The most cited example of the New Diplomacy in action was the 1997 Landmine Ban Treaty, which was negotiated to a successful conclusion over the objections of several major world powers. The treaty, which as of 31 March 1999 had been signed by some 135 countries, seeks to ban the use, stockpiling, production and transfer of anti-personnel mines. It is widely agreed that the rapid and successful negotiation of its final text was due in large part to work of several "middle-power" governments working in close collaboration with a coalition of international non-governmental organizations.

"The New Diplomacy is a model based on partnership between governments and international organizations," said William Pace, executive director of the World Federalist Movement, who served as secretary-general of the Hague Appeal for Peace. "In the international campaign to ban landmines, it was clearly grid-locked in the official process. So NGOs, working with progressive governments, and especially with the leaders of Canada and Norway, pulled it out of the UN process, convened meetings of government and NGOs, drafted a treaty and got it successfully ratified by many countries around the world."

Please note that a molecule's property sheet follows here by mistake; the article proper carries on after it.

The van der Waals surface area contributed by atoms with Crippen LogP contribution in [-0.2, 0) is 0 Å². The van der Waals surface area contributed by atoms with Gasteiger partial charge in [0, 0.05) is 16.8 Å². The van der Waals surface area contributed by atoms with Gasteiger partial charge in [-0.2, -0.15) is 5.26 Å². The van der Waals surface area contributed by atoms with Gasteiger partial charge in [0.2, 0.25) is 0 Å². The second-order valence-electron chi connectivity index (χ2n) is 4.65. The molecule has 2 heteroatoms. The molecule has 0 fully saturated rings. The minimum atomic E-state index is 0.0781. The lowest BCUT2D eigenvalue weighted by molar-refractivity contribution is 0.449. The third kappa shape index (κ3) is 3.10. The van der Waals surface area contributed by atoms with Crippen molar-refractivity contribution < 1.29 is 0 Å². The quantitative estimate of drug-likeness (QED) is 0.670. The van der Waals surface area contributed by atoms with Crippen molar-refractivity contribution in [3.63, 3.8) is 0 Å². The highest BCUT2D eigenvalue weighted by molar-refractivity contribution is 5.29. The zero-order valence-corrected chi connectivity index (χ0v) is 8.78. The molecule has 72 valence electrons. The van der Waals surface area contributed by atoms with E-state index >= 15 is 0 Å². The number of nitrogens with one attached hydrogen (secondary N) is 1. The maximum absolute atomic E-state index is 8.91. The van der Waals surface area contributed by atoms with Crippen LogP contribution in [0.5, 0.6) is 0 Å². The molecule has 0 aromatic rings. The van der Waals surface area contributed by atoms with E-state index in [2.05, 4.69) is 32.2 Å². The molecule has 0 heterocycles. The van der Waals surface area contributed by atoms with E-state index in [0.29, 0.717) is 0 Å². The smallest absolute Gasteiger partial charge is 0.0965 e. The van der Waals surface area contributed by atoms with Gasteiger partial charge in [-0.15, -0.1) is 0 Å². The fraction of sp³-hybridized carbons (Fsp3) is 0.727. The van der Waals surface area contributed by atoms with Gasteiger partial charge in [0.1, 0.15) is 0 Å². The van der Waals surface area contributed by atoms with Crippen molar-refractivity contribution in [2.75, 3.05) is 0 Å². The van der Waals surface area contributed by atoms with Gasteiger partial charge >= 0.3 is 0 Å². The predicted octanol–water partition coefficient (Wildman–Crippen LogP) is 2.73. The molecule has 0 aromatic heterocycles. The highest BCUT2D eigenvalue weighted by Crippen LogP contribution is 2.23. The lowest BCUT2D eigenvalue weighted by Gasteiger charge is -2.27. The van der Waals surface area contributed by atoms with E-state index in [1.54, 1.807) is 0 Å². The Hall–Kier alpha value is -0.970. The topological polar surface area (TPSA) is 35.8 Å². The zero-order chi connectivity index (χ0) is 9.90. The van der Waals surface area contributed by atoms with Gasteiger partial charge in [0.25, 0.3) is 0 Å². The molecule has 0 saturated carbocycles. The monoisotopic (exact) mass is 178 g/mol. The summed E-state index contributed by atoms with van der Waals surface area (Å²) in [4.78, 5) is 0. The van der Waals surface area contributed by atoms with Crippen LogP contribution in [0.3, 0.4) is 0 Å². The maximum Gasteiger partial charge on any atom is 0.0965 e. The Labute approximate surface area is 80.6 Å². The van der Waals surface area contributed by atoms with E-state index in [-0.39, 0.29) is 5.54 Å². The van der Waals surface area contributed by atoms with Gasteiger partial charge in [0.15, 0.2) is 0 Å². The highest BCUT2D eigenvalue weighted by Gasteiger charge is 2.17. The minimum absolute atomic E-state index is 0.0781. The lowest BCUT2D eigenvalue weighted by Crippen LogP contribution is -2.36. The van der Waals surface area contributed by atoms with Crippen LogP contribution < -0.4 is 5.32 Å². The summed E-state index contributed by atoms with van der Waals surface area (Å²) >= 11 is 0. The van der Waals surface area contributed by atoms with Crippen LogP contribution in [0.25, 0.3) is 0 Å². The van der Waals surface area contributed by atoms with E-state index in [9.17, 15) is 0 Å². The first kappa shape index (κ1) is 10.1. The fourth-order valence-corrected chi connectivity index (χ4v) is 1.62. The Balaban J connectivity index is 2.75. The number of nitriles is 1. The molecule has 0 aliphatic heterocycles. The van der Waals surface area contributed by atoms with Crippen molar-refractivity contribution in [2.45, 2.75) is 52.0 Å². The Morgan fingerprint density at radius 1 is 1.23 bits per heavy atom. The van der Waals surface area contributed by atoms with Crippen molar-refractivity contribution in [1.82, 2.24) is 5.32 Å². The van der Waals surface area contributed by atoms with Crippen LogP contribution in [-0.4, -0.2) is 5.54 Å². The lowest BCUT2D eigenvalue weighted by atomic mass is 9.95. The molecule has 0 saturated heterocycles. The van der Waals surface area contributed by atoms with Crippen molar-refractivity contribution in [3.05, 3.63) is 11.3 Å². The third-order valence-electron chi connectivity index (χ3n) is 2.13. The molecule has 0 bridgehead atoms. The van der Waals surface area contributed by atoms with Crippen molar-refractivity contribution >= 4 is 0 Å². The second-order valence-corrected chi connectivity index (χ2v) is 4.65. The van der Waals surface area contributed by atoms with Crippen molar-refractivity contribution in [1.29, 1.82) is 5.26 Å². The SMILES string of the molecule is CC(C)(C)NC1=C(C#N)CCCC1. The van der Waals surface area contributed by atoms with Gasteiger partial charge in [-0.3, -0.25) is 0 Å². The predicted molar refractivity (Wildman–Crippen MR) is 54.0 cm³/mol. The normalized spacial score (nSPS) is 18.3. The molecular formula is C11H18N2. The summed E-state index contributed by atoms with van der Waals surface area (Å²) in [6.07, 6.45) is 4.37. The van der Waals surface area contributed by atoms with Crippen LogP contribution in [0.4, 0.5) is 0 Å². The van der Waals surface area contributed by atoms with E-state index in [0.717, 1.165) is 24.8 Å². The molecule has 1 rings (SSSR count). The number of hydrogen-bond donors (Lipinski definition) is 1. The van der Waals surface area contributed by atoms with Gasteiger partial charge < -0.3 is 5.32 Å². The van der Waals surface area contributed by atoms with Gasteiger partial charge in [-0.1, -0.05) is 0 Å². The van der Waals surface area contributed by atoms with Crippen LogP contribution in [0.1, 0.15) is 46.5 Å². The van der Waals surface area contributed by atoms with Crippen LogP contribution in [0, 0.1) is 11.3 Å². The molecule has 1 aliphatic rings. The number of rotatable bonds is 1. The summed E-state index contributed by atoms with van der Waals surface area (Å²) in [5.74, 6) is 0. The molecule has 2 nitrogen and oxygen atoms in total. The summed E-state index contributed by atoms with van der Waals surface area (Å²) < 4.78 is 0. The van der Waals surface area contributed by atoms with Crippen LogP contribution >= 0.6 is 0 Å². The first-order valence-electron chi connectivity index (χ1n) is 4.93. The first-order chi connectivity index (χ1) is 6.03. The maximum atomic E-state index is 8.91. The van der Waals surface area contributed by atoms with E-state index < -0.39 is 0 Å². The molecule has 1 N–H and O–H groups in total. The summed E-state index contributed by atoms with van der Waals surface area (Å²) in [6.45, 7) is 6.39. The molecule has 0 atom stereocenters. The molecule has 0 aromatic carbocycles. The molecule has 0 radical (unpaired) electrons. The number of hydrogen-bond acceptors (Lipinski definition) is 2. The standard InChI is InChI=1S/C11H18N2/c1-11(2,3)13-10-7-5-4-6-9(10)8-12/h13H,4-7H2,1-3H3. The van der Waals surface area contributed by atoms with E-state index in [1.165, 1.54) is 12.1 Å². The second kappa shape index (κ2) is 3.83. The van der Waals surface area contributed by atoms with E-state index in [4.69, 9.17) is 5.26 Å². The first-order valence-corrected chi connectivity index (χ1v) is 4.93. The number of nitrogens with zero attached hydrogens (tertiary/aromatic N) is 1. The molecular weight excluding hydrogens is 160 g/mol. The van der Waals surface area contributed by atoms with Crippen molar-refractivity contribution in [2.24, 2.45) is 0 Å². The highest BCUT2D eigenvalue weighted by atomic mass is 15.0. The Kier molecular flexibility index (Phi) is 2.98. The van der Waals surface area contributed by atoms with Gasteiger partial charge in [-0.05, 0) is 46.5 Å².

A global bazaar

In addition to plenary speeches and "overview session" panel discussions, the Hague conference also featured some 400 smaller workshops and seminars, as well as a large exhibit area where more than 180 organizations set up booths with literature tables and displays. At times the event had the aspect of a diverse, global bazaar, with many informal meetings and performances occurring with apparent spontaneity in the hallways and foyers of the Netherlands Congress Center, where the conference was held.

Religious groups were an important presence at the Appeal. "There was also consensus that religion and spirituality needed to be incorporated into the peace process, and attention paid to the importance of religion in a world without war," said Kathleen Uhler, OSF, co-director of Franciscans International, who co-coordinated a focus group on religion and spirituality. "I think religion has been the cause of war, but it can also be used to create a culture of peace."